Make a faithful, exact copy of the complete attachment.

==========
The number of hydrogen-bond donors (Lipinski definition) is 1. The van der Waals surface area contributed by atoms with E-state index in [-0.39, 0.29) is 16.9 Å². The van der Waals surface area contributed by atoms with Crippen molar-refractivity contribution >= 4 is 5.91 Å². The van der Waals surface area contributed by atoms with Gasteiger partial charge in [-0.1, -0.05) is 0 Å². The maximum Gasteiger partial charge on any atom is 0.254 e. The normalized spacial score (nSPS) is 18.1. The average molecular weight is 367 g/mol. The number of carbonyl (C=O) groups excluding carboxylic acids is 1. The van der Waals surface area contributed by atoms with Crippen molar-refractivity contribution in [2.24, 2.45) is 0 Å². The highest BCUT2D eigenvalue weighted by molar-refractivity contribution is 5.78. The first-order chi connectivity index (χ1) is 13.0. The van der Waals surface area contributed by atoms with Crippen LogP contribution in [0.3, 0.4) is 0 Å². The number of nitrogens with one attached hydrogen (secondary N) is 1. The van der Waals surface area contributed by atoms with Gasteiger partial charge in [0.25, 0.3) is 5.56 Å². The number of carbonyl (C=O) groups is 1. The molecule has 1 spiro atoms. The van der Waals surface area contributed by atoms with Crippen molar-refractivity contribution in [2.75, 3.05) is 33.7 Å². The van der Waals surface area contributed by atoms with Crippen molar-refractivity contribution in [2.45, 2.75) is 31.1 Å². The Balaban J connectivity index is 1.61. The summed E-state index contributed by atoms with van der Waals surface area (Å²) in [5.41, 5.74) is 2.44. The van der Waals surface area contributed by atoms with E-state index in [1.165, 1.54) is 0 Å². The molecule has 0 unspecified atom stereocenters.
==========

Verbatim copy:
The number of hydrogen-bond donors (Lipinski definition) is 1. The van der Waals surface area contributed by atoms with E-state index in [-0.39, 0.29) is 16.9 Å². The van der Waals surface area contributed by atoms with Crippen molar-refractivity contribution >= 4 is 5.91 Å². The van der Waals surface area contributed by atoms with Gasteiger partial charge in [-0.1, -0.05) is 0 Å². The maximum Gasteiger partial charge on any atom is 0.254 e. The normalized spacial score (nSPS) is 18.1. The average molecular weight is 367 g/mol. The number of carbonyl (C=O) groups excluding carboxylic acids is 1. The van der Waals surface area contributed by atoms with Crippen molar-refractivity contribution in [2.24, 2.45) is 0 Å². The highest BCUT2D eigenvalue weighted by molar-refractivity contribution is 5.78. The first-order chi connectivity index (χ1) is 13.0. The van der Waals surface area contributed by atoms with Crippen LogP contribution in [0.3, 0.4) is 0 Å². The number of nitrogens with one attached hydrogen (secondary N) is 1. The van der Waals surface area contributed by atoms with Gasteiger partial charge in [0.25, 0.3) is 5.56 Å². The number of carbonyl (C=O) groups is 1. The molecule has 1 spiro atoms. The van der Waals surface area contributed by atoms with Crippen molar-refractivity contribution in [2.75, 3.05) is 33.7 Å². The van der Waals surface area contributed by atoms with Crippen molar-refractivity contribution in [2.45, 2.75) is 31.1 Å². The Balaban J connectivity index is 1.61. The summed E-state index contributed by atoms with van der Waals surface area (Å²) in [5.41, 5.74) is 2.44. The van der Waals surface area contributed by atoms with E-state index in [1.165, 1.54) is 0 Å². The molecule has 0 unspecified atom stereocenters.